Defense News Roundup: Spy Missions for South Korea, and Rockets for Kuwait

The U.S. military has a reputation as a somewhat secretive organization. But in one respect at least, the Pentagon is one of the most "open" of our government agencies. Every day of the week, rain or shine, the Department of Defense tells U.S. taxpayers what contracts it's issued, to whom, and for how much -- all right out in the open on its website.

So what has the Pentagon been up to this week?

DoD is budgeted to spend about $6.2 billion a week on military hardware, infrastructure projects, and supplies in fiscal 2014. (A further $5.6 billion a week goes to pay the salaries and benefits of U.S. servicemen and servicewomen.) The New Year got off to a slow start, however, with the generals spending only $2.7 billion through Friday, in a holiday-abbreviated week.

And what did they get for their (read: "our") money?

Missiles for Kuwait ...
In its role as intermediary between the U.S. government and foreign governments that want to buy our stuff, the Pentagon also brokered a $263 million deal to have Lockheed Martin sell Kuwait 14 four-packs of Patriot anti-aircraft missiles, and seven launcher modification kits.

Launching a Patriot from a "four-pack." Source: Wikimedia Commons.

and spy planes for South Korea ...
Similarly, Lockheed landed a smallish $8 million contract modifying its duties in the mysterious "Peace Krypton Program." Under this project, Lockheed assists South Korea in running high-level surveillance and reconnaissance flights over "selected areas." These flights gather intelligence on the activities of hostile powers by taking snapshots with Synthetic Aperture Radar systems. Lockheed won the contract Dec. 31, on the final day of last year.

But for America, 1970s-era bombers ...
Meanwhile, in the week's biggest contract, Boeing was awarded $750 million to perform "integrated engineering services" on the U.S. Air Force's fleet of B-1B "Lancer" supersonic strategic bombers. Over the next five years, Boeing will be performing maintenance on the planes, working on their computer networks, and performing other engineering tasks on the planes.

U.S. Air Force B-1B Lancer. Source: Wikimedia Commons

... and engine tune-ups
Also winningcontracts from the Air Force -- and from the Navy and Marines besides -- was UnitedTechnologies . For $167 million, the company will perform maintenance on the F135 engines that power the F-35 stealth fighter jet. UTC will also keep the engines on Britain's small fleet of F-35s tuned up.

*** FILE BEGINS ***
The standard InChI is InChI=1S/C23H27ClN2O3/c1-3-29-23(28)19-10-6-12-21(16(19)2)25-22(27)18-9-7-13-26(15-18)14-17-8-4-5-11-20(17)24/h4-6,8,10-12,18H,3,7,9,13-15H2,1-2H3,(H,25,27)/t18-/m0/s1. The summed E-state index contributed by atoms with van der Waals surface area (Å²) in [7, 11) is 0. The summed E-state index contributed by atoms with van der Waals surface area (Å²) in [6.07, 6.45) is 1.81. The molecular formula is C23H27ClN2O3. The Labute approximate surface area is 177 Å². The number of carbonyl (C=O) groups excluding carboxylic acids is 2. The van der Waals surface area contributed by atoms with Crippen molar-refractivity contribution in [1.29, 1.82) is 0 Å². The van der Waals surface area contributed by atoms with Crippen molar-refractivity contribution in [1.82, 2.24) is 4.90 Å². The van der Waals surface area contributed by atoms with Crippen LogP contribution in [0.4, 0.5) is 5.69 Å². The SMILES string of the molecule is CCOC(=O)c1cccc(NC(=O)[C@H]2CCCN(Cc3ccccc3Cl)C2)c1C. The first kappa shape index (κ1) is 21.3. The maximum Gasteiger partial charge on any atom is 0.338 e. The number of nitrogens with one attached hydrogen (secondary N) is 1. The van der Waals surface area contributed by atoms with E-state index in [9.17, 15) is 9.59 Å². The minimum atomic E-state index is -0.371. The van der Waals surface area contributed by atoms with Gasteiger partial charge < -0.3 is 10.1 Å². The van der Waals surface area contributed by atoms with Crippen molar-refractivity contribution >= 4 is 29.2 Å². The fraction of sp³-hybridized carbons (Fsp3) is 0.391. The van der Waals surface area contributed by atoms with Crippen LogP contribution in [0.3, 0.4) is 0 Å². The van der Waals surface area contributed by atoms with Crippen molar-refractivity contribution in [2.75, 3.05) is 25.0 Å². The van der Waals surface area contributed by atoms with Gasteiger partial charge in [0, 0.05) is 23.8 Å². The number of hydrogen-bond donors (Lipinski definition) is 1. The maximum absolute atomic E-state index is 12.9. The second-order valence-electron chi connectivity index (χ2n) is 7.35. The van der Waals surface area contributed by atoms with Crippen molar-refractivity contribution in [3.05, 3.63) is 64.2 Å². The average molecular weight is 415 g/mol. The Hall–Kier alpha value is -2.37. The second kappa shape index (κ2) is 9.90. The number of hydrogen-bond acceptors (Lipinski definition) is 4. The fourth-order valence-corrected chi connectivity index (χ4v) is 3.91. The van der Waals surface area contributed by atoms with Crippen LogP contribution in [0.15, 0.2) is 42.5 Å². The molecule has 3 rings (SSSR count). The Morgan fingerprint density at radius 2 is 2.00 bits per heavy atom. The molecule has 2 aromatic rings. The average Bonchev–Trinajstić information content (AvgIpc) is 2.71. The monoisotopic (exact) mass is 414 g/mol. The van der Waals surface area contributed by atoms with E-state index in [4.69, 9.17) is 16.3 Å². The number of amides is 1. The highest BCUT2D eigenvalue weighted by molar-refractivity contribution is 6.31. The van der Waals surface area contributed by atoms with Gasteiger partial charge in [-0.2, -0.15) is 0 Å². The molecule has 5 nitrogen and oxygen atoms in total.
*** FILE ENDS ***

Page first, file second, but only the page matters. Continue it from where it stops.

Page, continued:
In a similar but unrelated contract, General Electric  was awarded $572.5 million to perform maintenance on its own F414 engine, which is used aboard U.S. Navy F/A-18E and -F fighter jets, and EA-18G electronic warfare aircraft besides.

Opportunities on the horizon
So much for the contracts that everyone knows about. Now, let's move on to two contracts that may not yet be incorporated into defense contractors' stock prices.

If you recall, back in September we told you about the possibility that India might soon place orders for a half-dozen of Lockheed Martin's best-selling C-130J Super Hercules transport aircraft -- and six more Boeing C-17 Globemaster III transports besides. Well, as it turns out, India's Defence Ministry just confirmed that it will proceed with the purchase of the six C-130Js at an estimated price of $1 billion total. And now that that rumor has been confirmed, it lends credence to the other big contract rumored at the time -- the even bigger sale of $2.7 billion worth of Boeing's C-17s.

Mind you, neither of these contracts has been officially announced yet -- at least not in the United States. As such, few investors are factoring the near-certainty of an additional $1 billion in revenues for Lockheed, or the chance of $2.7 billion more for Boeing, into the stocks' valuations yet. Simply put, almost no one knows about this.

Except that now, you do.

Thanks for all the great stock tips, Pentagon!
You don't always have to look far to find good investments. Sometimes, profiting from our increasingly global economy can be as easy as investing in your own backyard -- and the Pentagon's helpful habit of publishing all its contracts daily as they're awarded certainly makes that easier. 

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The article Defense News Roundup: Spy Missions for South Korea, and Rockets for Kuwait originally appeared on

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